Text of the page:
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Targeted attacks should be met with unique technologies, advises Symantec Malaysia

AvantiKumar | Feb. 4, 2014
Evolving, targeted attacks constitute one of the main concerns for IT and information security officers across all industries, says Symantec Malaysia country director Josephine Hoh.

New Country Director, Josephine Hoh (R) and Principal Consultant, David Rajoo (L) modified 

Photo - (On right) Josephine Hoh, Country Director, Malaysia, Symantec; and David Rajoo, Principal Consultant, Symantec Malaysia.


Symantec recently introduced new technologies in Malaysia to counter increasingly sophisticated targeted attacks, said the security solutions provider.

The new solutions include Disarm technology in Symantec Messaging Gateway and the addition of Network Threat Protection in Symantec Endpoint Protection for Mac computers, said Symantec Malaysia country director Josephine Hoh.

"One of the main concerns for Chief Information Security Officers (CISOs) and IT managers today is safeguarding their organisations against evolving targeted attacks, which have become an established part of the threat landscape," said Hoh.

She said defending against sophisticated targeted attacks is now the norm, and it's not just large companies that are being impacted. "Targeted attacks are growing significantly among businesses with fewer than 250 employees. Small businesses globally are the target of 31 percent of all attacks, according to the 2013 Internet Security Threat Report."

Small companies are an attractive target for cybercriminals as they have fewer security safeguards and often have business relationships with larger companies which may be the ultimate target of attackers, said Hoh.

"The new technologies, combined with our comprehensive solution portfolio, will protect organisations in Malaysia from threats at the gateway, on the endpoint and in the data centre," she said.

Disarm at Gateway 10.5

Hoh said the new Disarm technology, developed by the company's advanced research division, uses "a first-of-a-kind technique to protect companies from targeted attacks."

She said most targeted attacks were now delivered in the form of malicious, but seemingly innocuous, documents delivered over email. "Each such malicious document, e.g., a PDF, DOC or XLS file, contains an embedded attack, and when a victim simply views the document, their computer is automatically and silently compromised."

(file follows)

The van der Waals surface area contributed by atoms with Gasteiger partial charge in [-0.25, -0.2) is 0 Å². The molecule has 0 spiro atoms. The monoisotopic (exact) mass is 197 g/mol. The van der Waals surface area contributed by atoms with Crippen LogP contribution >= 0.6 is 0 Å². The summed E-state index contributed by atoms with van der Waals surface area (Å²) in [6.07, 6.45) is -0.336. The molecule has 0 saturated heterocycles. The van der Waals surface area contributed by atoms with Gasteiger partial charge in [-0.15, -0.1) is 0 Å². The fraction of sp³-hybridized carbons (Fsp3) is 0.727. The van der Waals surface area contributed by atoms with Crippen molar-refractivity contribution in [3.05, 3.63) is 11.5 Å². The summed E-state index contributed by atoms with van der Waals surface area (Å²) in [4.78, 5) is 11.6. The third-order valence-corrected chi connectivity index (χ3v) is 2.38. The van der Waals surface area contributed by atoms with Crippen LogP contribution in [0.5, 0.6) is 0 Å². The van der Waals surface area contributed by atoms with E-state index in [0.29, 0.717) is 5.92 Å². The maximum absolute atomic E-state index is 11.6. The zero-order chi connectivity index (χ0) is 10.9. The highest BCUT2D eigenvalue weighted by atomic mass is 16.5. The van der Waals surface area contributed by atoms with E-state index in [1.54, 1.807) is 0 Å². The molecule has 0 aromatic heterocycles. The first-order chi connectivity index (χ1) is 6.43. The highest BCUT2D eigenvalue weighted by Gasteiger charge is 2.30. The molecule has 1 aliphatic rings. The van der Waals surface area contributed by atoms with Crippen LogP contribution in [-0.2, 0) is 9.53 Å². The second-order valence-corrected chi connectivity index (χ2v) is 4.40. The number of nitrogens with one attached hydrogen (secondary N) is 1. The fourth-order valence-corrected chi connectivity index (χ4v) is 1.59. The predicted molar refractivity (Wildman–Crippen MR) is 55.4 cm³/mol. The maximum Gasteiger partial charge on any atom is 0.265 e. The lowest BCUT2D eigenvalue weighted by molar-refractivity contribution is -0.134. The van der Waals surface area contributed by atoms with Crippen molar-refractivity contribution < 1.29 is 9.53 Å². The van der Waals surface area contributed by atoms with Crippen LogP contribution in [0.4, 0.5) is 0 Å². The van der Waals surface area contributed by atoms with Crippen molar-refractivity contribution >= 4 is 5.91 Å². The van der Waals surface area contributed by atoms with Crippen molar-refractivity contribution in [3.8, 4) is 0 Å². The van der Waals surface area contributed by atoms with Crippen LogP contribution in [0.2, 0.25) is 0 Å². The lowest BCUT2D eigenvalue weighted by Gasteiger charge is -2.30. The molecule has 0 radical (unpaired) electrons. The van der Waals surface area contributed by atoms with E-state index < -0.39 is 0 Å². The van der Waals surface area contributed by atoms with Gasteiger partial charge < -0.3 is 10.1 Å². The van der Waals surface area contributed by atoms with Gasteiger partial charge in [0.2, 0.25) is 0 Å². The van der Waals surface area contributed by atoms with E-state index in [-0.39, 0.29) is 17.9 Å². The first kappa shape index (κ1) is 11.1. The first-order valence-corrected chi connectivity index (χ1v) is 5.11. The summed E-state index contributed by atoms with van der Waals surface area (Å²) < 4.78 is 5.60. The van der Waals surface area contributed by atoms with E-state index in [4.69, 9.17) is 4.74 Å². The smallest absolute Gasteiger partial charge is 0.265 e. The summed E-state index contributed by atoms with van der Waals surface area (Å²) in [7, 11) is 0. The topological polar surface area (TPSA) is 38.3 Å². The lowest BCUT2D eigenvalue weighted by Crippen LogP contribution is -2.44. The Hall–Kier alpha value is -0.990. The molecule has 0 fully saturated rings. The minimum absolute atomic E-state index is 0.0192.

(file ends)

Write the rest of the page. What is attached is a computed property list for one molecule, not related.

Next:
Traditional protection technologies attempt to scan documents for suspicious characteristics, said Hoh. "The problem is that many of these document-based attacks are purposefully crafted so they don't look suspicious, and as a result, they go undetected."

Symantec Malaysia principal consultant, David Rajoo, said, "Disarm technology takes a whole new approach. Instead of scanning the document, it essentially makes a digital harmless carbon copy of every incoming email attachment/document, delivering this carbon copy to the recipient, rather than the original, potentially malicious document. The result is that the recipient is never exposed to the attacker's malicious attachment."

According to Symantec's research, the Disarm technology would have blocked 98 percent of attacks that exploit zero-day document vulnerabilities thus far in 2013 - these are attacks that were entirely unknown and would therefore have likely evaded all traditional scanners, heuristics, emulators and even Virtual Execution (VX) solutions.

 Endpoint: network threat protection for Macs

Rajoo said Symantec has included advanced Network Threat Protection technology to the Mac version of the Symantec Endpoint Protection 12.1.4.

"Many Mac users think they're impervious to attacks, and as a result don't take security seriously," he said. "But the reality is that this makes Mac users a potential goldmine for targeted attackers. Symantec's Network Threat Protection technology intercepts incoming network traffic before it can impact the Mac computers, looking for targeted attack exploits and automatically blocking them."

He said the Network Threat Protection technology uses a patented, application-level, protocol-aware Intrusion Prevention System to not only identify and block known attacks, but also identify and block many unknown or day-zero attacks.

 The data centre

Rajoo said Symantec also protected an organisation's critical assets and information in the data centre. Symantec offers Symantec Critical System Protection (CSP), a server lockdown solution designed to protect both physical and virtual infrastructure.

"Organisations can install and configure CSP so it only allows known-legitimate activities on your servers and blocks all other (anomalous) activities," he said. 

"If a targeted attacker does compromise a server, they must - by definition - perform activities that will deviate from the norm in order to access sensitive data on the machine, or elsewhere in the data centre," said Rajoo. "CSP automatically detects and blocks those deviations, stopping the attack automatically. Only approved software programs are allowed to run, and those programs are only allowed to perform approved behaviors, access approved resources, etc."

In addition to these new innovative technologies, Symantec's security solutions are powered by the Symantec Global Intelligence Network (GIN) and a team of more than 550 researchers around the world, he said.


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